The slow decline of Target demonstrates some important lessons for businesses with multiple brands — and one of them was staring Wesfarmers right in the face.
Managing more than one brand in the same category has its benefits: the potential to leverage economies of scale in your supply chain; the ability to absorb category insights relevant to multiple brands; the ability to become an expert in that category.
But it also presents challenges. Sadly for Target, Wesfarmers’ announcement that it will be shutting, or rebranding to Kmart, more than 160 Target stores nationally shows that it failed to overcome those challenges.
There are some fundamental brand-portfolio management principles that Wesfarmers’ 2019 annual report identified as being issues that Target needed to address, but these concerns were not dealt with in time for Target to keep up with the market.
Here’s what we can take away from its mistakes.
Know your target audience
Perhaps one of the most bewildering mistakes Target made was abandoning what had been a successful strategy to attract style-savvy women in their 20s and 30s by partnering with high-profile designers, including Stella McCartney, Collette Dinnigan, Jean Paul Gaultier, and brand ambassador Gok Wan.
These customers, who follow fashion trends but cannot afford the multiple-thousand-dollar price tags usually attached to such designer clothing, flocked to Target whenever a new collection was unveiled. Target had a clear proposition to that audience — shop with us if you want exclusive designer products without the cost.
Target’s abandonment of this strategy possibly forced those fashion-forward young women (some of whom might also be budget-conscious mums) right into the arms of its sister brand, Kmart. Or into the changing rooms of trend-focused international players such as H&M and Uniqlo.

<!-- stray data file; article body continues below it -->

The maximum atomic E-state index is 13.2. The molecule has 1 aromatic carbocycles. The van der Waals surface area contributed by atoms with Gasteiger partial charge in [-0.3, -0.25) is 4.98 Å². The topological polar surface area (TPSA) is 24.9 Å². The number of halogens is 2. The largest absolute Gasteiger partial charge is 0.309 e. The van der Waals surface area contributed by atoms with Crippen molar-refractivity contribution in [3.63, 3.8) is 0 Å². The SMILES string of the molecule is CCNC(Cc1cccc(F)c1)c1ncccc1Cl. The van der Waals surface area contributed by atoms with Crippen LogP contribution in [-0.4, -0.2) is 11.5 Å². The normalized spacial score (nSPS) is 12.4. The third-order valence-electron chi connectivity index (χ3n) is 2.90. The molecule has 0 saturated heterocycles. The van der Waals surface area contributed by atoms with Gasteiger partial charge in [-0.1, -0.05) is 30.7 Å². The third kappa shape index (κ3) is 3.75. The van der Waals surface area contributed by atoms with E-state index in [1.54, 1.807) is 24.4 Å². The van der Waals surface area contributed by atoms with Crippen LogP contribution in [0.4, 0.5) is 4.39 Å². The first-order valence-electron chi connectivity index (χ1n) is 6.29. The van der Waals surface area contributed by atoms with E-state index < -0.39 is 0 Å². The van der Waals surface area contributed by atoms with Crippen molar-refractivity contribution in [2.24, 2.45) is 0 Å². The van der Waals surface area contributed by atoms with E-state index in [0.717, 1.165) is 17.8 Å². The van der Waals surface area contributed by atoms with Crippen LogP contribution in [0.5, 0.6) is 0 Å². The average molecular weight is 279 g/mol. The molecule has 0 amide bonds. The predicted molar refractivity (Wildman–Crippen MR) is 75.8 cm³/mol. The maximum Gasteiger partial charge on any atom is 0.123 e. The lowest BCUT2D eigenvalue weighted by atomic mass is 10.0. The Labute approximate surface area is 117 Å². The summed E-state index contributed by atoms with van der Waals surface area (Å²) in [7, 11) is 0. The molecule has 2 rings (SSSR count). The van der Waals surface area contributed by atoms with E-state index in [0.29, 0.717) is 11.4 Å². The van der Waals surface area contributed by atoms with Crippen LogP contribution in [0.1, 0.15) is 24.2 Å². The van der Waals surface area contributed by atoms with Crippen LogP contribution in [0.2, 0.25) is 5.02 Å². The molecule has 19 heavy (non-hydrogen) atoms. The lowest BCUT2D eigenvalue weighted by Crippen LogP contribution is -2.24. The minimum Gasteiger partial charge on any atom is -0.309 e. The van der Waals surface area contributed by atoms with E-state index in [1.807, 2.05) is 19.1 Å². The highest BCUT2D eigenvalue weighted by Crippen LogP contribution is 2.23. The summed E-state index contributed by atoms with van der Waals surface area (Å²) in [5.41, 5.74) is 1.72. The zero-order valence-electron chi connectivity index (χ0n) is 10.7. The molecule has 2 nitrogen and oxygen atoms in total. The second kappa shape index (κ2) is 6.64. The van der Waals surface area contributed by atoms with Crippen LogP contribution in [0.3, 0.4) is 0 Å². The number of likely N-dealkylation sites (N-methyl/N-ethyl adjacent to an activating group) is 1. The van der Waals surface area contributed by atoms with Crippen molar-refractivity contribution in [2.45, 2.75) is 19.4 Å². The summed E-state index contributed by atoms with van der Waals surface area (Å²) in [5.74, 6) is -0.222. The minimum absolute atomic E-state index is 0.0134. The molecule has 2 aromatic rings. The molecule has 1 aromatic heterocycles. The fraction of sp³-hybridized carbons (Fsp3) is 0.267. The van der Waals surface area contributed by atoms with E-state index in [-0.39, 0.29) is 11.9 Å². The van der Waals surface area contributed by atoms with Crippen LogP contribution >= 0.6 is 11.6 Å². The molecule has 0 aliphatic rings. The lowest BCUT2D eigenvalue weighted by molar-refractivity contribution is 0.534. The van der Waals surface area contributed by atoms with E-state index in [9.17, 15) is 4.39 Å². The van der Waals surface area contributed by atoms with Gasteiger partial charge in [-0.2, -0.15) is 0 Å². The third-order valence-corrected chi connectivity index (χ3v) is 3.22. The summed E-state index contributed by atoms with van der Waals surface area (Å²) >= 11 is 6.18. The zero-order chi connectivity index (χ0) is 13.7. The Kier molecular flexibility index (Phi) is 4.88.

Even if you play in as broad a category as Target does, you still can’t be ‘for everyone’. Especially now, given how fragmented the marketing landscape is, it makes it impossible to reach any potential customer in a meaningful way. Segmenting your audience down to the mindset level is critical to successfully manage multiple brands in the one category.
Differentiate between brands
Target was struggling to directly compete against Kmart. But it wasn’t always that way; just a few years ago, it was Kmart on the chopping block.
So what changed the fates of these two sister stores?
Kmart implemented a vast makeover and created a clear point of difference to all other discount department stores. It introduced a simplified, mostly private-label range of products, along with vibrant, relatable messaging which said to customers: It is acceptable (heck, even desirable) to be thrifty, and you can still create the style you want.
Kmart has successfully honed its proposition. Target left its behind.
It’s not enough to slap two different logos on your brands and leave it up to your customers to position you. Having a very clear, thought-out position in your category — for each brand — will help guide your customers’ perception of you. And importantly, brand positions distinct from one another.
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Don’t give customers a reason to shop elsewhere
One of the main shifts for Target in recent years was the move to majority of generic brands. Just like Kmart. This, coupled with an everyday low-price strategy that forced shoppers to compare it directly to other discount department stores, completely watered down any equity it had built during its high-fashion heyday.
Target gave customers a reason to shop elsewhere. If it was going to offer the same products, with the same level of quality, yet employ a pricing strategy that was still slightly premium, why would customers shop there?
If you have a distribution model that allows for efficiencies across your portfolio, leverage it, absolutely. But you must ensure that the customer-facing parts of each business don’t leave you open for unwanted comparisons or price-shopping. And don’t take your customers for fools.
Together, Target and Kmart could have tightly stitched up a nice big piece of the pie, as back-to-back, Australian-owned discount department retailers against the new international entrants. That would have been a celebrated example of brand portfolio management.
Instead, we have the dramatic decline of an Australian staple retailer, which could not have been more poorly timed.